Today’s investors are facing retirement income planning challenges that simply didn’t exist 20 or 30 years ago. People are living longer than ever before. The traditional pension is going away. Unlike previous generations who had the luxury of having their retirement funded by guarantees made by employers and/or the government, the assets you’ve accumulated in your 401(k) or Individual Retirement Account (IRA) could be your most important source of retirement income.
Longevity risk, market risk, inflation and the increasing cost of health care are risks individuals should consider when planning for retirement. Today, there are many different types of investment products with various features and benefits that have the potential to add value and minimize these retirement planning risks.
According to the Social Security Administration, approx. $4 out of every $10 of the average American worker’s pre-retirement salary will be replaced by Social Security retirement benefits. This leaves a wide income gap retirees must fill with other investment assets. At XBA, we can help you plan for these challenges by providing solutions tailored to your individual profile.
Use the tax code to build wealth. If you’re covered by a qualified employer retirement plan, consider making the largest contributions you can afford, and invest the assets with the potential to provide long-term growth. If you are self-employed or not covered by a retirement plan at work, consider an Individual Retirement Account (IRA). There are several types of IRAs including a ROTH, SEP, SIMPLE, and Traditional.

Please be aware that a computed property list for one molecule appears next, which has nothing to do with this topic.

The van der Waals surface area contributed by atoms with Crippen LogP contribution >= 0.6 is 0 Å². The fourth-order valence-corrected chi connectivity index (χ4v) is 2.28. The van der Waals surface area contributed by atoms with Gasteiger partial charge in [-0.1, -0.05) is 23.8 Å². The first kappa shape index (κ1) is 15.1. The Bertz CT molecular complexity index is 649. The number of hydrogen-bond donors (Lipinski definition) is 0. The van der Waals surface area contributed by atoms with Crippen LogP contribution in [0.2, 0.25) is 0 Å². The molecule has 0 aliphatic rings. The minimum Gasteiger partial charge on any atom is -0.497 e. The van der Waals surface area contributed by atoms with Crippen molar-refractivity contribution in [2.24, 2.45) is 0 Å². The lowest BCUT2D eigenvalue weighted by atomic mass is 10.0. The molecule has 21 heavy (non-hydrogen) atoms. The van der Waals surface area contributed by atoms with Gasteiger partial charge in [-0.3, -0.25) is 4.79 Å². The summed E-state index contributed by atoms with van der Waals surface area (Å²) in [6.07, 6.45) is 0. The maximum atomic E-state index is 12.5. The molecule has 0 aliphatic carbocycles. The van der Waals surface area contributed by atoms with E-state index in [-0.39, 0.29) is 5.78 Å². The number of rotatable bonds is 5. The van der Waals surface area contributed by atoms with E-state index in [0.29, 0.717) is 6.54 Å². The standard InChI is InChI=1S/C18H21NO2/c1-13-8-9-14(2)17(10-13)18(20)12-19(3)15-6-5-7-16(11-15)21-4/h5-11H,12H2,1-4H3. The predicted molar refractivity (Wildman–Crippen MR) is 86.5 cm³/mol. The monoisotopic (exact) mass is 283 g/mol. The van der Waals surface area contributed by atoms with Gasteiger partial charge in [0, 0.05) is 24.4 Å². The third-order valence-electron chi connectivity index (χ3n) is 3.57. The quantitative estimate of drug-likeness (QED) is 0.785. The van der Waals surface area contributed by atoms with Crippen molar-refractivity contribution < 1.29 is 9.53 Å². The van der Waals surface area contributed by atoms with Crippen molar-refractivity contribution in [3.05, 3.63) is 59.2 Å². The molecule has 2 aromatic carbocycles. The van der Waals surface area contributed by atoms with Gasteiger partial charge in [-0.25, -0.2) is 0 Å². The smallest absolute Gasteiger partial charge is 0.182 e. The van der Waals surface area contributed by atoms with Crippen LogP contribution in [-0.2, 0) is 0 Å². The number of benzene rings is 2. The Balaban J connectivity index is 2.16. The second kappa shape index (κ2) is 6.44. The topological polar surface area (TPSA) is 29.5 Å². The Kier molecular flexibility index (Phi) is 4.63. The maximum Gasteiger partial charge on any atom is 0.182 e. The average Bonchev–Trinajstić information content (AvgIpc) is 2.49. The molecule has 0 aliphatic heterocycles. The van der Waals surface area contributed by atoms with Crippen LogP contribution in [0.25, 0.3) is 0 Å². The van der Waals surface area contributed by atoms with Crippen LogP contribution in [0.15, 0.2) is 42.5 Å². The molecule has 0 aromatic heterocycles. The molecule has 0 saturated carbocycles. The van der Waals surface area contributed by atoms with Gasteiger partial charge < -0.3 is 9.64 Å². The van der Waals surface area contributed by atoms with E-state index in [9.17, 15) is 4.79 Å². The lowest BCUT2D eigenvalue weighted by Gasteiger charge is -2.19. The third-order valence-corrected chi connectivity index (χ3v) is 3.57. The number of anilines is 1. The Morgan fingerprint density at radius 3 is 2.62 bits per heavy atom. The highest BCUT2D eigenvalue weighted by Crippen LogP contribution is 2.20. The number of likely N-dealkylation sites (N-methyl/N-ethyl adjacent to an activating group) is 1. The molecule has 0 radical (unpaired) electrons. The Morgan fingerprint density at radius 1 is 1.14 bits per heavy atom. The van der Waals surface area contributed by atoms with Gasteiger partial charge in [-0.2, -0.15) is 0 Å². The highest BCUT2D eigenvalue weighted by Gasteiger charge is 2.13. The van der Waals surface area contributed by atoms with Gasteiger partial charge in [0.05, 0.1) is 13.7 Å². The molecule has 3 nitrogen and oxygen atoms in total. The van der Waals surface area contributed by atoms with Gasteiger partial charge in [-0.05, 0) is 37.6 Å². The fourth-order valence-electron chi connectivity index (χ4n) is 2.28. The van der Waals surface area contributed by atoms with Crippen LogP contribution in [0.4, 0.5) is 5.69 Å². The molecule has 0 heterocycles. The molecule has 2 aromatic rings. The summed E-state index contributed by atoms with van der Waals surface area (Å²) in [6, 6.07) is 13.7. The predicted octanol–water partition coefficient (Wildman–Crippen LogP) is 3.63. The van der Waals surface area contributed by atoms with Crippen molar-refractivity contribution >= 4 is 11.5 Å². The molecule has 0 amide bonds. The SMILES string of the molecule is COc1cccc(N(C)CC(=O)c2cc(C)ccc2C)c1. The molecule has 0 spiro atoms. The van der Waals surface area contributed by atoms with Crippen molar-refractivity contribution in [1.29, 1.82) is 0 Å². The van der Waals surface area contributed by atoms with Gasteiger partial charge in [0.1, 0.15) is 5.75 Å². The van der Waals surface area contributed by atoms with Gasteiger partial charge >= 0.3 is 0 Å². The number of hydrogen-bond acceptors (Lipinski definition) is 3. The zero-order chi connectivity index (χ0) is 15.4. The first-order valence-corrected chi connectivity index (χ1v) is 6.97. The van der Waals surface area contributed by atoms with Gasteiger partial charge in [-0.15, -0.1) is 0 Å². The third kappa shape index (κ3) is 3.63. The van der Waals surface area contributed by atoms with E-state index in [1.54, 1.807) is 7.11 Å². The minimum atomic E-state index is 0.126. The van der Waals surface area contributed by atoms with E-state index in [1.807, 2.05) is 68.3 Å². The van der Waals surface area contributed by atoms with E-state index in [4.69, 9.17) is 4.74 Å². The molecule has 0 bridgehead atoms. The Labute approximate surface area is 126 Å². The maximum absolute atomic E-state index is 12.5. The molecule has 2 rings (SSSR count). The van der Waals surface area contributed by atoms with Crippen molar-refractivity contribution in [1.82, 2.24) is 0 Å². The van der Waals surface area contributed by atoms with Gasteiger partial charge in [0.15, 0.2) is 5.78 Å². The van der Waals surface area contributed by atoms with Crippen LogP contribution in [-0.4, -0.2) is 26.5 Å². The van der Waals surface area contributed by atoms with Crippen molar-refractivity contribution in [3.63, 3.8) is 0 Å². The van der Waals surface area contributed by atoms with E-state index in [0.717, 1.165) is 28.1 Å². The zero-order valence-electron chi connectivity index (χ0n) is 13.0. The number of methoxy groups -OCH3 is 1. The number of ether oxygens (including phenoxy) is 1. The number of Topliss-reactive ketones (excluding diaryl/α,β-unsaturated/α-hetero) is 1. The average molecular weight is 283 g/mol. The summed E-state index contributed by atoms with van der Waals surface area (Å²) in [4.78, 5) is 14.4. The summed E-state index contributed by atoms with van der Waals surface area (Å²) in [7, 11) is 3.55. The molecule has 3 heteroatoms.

Contributions to a traditional IRA are potentially tax-deductible each year (subject to income and contribution limits), and your earnings are tax-deferred until you start making withdrawals, after the age of 59.5. Under the new SECURE Act, you can delay your required minimum distribution until age 72, giving you many years of tax-deferred growth potential.
- Source: http://www.oecd.org/newsroom/healthier-lifestyles-and-better-health-policies-drive-life-expectancy-gains.htm (October 2017)
- Source: RP-2000 Mortality Table, Society of Actuaries